Hometown: Kalamazoo, Michigan
Major: Electrical Engineering
Day or night, during the week or weekend, if you hit up Socrates Montero looking for something to do, chances are he’ll be able to fill you in on what’s going on, on campus. In fact, you can consider him the Michigan State connoisseur of events in our black community. I, myself, have run into Mr. Montero more than a few times while out and about, and last Friday, I was able to sit him down for a HerCampus interview.
Even though he’s only a sophomore, Montero has been quite active within our black community, and during our talk, he enlightened me on some of the issues the community has, in regards to the events that are held. Flyers can be found throughout campus highlighting programs that different organizations and Greek life host. Discussion panels and programs to honor/identify issues in our community are quite common. Montero strongly believes that it is our responsibility as an audience to sift through these events for programs that serve a real purpose.
“A lot of these programs are just for hype,” he told me. “People go because it’s cool, but they need to focus on what the message is.”
I asked him if he blamed the organizations for this problem, to which he replied “no”.
“It’s the audience’s responsibility to recognize what’s beneficial for them. If our events are only for entertainment, then we’re wasting time.”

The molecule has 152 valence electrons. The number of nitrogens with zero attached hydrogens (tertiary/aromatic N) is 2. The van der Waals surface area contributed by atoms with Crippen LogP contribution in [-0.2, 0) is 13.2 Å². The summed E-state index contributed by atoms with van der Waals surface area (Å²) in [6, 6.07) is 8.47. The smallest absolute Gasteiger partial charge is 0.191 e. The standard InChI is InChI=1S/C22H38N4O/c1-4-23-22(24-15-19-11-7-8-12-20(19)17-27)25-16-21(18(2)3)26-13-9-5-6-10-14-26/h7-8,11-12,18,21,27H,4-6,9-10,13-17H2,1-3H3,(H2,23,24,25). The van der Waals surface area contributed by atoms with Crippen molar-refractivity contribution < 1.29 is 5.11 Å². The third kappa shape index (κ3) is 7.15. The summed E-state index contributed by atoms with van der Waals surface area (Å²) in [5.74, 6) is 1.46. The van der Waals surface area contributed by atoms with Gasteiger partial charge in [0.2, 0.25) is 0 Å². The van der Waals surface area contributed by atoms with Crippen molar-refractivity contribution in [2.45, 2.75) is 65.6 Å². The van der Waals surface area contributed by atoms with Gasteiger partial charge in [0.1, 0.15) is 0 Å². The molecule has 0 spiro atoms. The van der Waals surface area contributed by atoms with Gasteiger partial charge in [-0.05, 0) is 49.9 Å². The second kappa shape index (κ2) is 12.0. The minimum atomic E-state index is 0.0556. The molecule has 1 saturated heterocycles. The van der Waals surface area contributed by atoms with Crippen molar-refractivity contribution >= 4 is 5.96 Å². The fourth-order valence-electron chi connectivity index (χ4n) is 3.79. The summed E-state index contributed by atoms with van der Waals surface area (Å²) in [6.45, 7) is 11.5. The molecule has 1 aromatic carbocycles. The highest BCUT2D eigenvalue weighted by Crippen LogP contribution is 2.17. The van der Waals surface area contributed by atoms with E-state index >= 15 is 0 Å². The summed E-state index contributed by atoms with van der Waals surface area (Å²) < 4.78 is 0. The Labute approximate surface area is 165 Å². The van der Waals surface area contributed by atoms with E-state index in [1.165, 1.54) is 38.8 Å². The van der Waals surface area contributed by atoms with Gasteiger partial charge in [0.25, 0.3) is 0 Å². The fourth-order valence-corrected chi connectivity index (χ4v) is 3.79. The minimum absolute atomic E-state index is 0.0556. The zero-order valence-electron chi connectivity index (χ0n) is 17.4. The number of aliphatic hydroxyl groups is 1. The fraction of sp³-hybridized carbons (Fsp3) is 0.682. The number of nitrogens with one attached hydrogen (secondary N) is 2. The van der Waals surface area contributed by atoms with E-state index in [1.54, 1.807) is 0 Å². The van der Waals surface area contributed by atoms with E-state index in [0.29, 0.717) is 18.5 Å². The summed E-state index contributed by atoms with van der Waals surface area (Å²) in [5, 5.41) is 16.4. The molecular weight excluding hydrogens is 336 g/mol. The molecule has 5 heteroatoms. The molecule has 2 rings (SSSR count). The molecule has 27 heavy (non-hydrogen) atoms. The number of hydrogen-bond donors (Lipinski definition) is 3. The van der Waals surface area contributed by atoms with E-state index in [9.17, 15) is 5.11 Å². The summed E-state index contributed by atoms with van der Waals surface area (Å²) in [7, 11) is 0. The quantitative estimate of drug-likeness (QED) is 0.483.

Of course, Montero didn’t leave our interview only pointing out negatives, and he gave me a few details on what he’s involved with on campus. His latest project includes hosting a Women’s Appreciation program with other young black men at the university. He made sure to tell me this group wasn’t a traditional “organization,” but instead, just a group of individuals wanting to show women that they are loved and cherished at MSU. The program will be held on April 21st in the Michigan State ballroom, and it is free. Food and drink will be provided and the women attending will be served and hosted by the men. Flyers for the event should be making their way around campus soon, and an RSVP is required for any young ladies wishing to attend. They’re hoping the Women’s Appreciation program will be an annual occurrence.
Montero is also involved with MSU’s chapter of the NAACP. Their latest program, which sought out to raise awareness of micro-aggression, was a success. Attendees learned how identify all forms of this problem that plagues college campuses around the world, and how to combat it. If you would like to keep up with what else our NAACP chapter is doing, follow its Instagram account at @MSUNAACP.
If you’re hoping to catch up with Socrates, possibly to see what’s going on in our community or what the turn up is for the night, follow him on twitter at @atten_deficit or shoot him an email at [email protected]!